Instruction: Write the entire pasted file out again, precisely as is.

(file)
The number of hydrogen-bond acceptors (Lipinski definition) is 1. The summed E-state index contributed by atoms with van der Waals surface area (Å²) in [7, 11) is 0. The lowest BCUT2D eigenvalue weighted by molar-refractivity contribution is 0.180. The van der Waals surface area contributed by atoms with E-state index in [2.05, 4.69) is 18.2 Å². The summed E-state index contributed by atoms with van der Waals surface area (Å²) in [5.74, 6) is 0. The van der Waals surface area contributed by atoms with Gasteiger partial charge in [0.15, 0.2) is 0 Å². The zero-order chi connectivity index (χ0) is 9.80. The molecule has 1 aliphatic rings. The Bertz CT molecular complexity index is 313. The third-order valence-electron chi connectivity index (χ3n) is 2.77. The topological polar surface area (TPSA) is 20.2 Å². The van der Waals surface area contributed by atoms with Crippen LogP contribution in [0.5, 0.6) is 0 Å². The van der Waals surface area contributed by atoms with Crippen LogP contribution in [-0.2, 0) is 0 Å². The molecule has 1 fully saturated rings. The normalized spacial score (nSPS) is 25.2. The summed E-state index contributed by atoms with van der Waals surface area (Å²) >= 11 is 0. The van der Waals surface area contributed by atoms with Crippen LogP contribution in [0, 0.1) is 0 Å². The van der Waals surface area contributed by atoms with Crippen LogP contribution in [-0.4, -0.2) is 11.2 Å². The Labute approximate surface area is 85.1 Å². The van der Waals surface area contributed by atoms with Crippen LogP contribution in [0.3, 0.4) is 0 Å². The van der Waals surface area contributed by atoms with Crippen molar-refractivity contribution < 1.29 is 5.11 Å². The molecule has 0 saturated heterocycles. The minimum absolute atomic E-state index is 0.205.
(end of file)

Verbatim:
The number of hydrogen-bond acceptors (Lipinski definition) is 1. The summed E-state index contributed by atoms with van der Waals surface area (Å²) in [7, 11) is 0. The lowest BCUT2D eigenvalue weighted by molar-refractivity contribution is 0.180. The van der Waals surface area contributed by atoms with E-state index in [2.05, 4.69) is 18.2 Å². The summed E-state index contributed by atoms with van der Waals surface area (Å²) in [5.74, 6) is 0. The van der Waals surface area contributed by atoms with Gasteiger partial charge in [0.15, 0.2) is 0 Å². The zero-order chi connectivity index (χ0) is 9.80. The molecule has 1 aliphatic rings. The Bertz CT molecular complexity index is 313. The third-order valence-electron chi connectivity index (χ3n) is 2.77. The topological polar surface area (TPSA) is 20.2 Å². The van der Waals surface area contributed by atoms with Crippen LogP contribution in [0.5, 0.6) is 0 Å². The van der Waals surface area contributed by atoms with Crippen LogP contribution in [-0.2, 0) is 0 Å². The molecule has 1 fully saturated rings. The normalized spacial score (nSPS) is 25.2. The summed E-state index contributed by atoms with van der Waals surface area (Å²) >= 11 is 0. The van der Waals surface area contributed by atoms with Crippen LogP contribution in [0, 0.1) is 0 Å². The van der Waals surface area contributed by atoms with Crippen LogP contribution in [-0.4, -0.2) is 11.2 Å². The Labute approximate surface area is 85.1 Å². The van der Waals surface area contributed by atoms with Crippen LogP contribution in [0.3, 0.4) is 0 Å². The van der Waals surface area contributed by atoms with Crippen molar-refractivity contribution < 1.29 is 5.11 Å². The molecule has 0 saturated heterocycles. The minimum absolute atomic E-state index is 0.205.